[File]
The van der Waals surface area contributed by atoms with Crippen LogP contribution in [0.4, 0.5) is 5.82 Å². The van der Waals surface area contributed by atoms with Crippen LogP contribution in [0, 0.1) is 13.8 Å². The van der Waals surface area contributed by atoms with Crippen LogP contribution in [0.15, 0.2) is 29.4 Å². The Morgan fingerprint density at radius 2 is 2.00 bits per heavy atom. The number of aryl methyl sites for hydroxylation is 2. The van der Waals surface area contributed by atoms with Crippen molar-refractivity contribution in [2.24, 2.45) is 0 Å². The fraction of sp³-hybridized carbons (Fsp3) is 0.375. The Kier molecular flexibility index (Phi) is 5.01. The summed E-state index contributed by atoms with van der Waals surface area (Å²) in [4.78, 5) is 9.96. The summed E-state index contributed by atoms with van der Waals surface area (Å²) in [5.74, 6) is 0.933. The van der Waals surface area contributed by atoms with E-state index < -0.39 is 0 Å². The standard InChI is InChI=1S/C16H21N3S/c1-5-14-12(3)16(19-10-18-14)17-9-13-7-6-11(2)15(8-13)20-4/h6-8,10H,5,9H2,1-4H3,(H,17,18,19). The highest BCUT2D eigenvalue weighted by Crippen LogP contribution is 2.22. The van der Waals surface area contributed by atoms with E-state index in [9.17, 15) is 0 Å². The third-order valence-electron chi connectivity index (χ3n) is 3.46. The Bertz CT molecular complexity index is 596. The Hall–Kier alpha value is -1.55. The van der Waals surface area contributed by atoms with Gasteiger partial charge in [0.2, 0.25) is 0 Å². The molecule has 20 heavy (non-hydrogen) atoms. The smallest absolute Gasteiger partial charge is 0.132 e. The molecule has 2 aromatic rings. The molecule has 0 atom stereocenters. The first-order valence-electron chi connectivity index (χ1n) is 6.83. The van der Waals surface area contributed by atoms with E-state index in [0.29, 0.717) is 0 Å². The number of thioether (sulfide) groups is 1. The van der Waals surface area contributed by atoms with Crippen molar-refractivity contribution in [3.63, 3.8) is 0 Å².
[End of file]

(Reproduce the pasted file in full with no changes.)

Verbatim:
The van der Waals surface area contributed by atoms with Crippen LogP contribution in [0.4, 0.5) is 5.82 Å². The van der Waals surface area contributed by atoms with Crippen LogP contribution in [0, 0.1) is 13.8 Å². The van der Waals surface area contributed by atoms with Crippen LogP contribution in [0.15, 0.2) is 29.4 Å². The Morgan fingerprint density at radius 2 is 2.00 bits per heavy atom. The number of aryl methyl sites for hydroxylation is 2. The van der Waals surface area contributed by atoms with Crippen molar-refractivity contribution in [2.24, 2.45) is 0 Å². The fraction of sp³-hybridized carbons (Fsp3) is 0.375. The Kier molecular flexibility index (Phi) is 5.01. The summed E-state index contributed by atoms with van der Waals surface area (Å²) in [4.78, 5) is 9.96. The summed E-state index contributed by atoms with van der Waals surface area (Å²) in [5.74, 6) is 0.933. The van der Waals surface area contributed by atoms with E-state index < -0.39 is 0 Å². The standard InChI is InChI=1S/C16H21N3S/c1-5-14-12(3)16(19-10-18-14)17-9-13-7-6-11(2)15(8-13)20-4/h6-8,10H,5,9H2,1-4H3,(H,17,18,19). The highest BCUT2D eigenvalue weighted by Crippen LogP contribution is 2.22. The van der Waals surface area contributed by atoms with E-state index in [9.17, 15) is 0 Å². The third-order valence-electron chi connectivity index (χ3n) is 3.46. The Bertz CT molecular complexity index is 596. The Hall–Kier alpha value is -1.55. The van der Waals surface area contributed by atoms with Gasteiger partial charge in [0.2, 0.25) is 0 Å². The molecule has 20 heavy (non-hydrogen) atoms. The smallest absolute Gasteiger partial charge is 0.132 e. The molecule has 2 aromatic rings. The molecule has 0 atom stereocenters. The first-order valence-electron chi connectivity index (χ1n) is 6.83. The van der Waals surface area contributed by atoms with E-state index in [0.29, 0.717) is 0 Å². The number of thioether (sulfide) groups is 1. The van der Waals surface area contributed by atoms with Crippen molar-refractivity contribution in [3.63, 3.8) is 0 Å².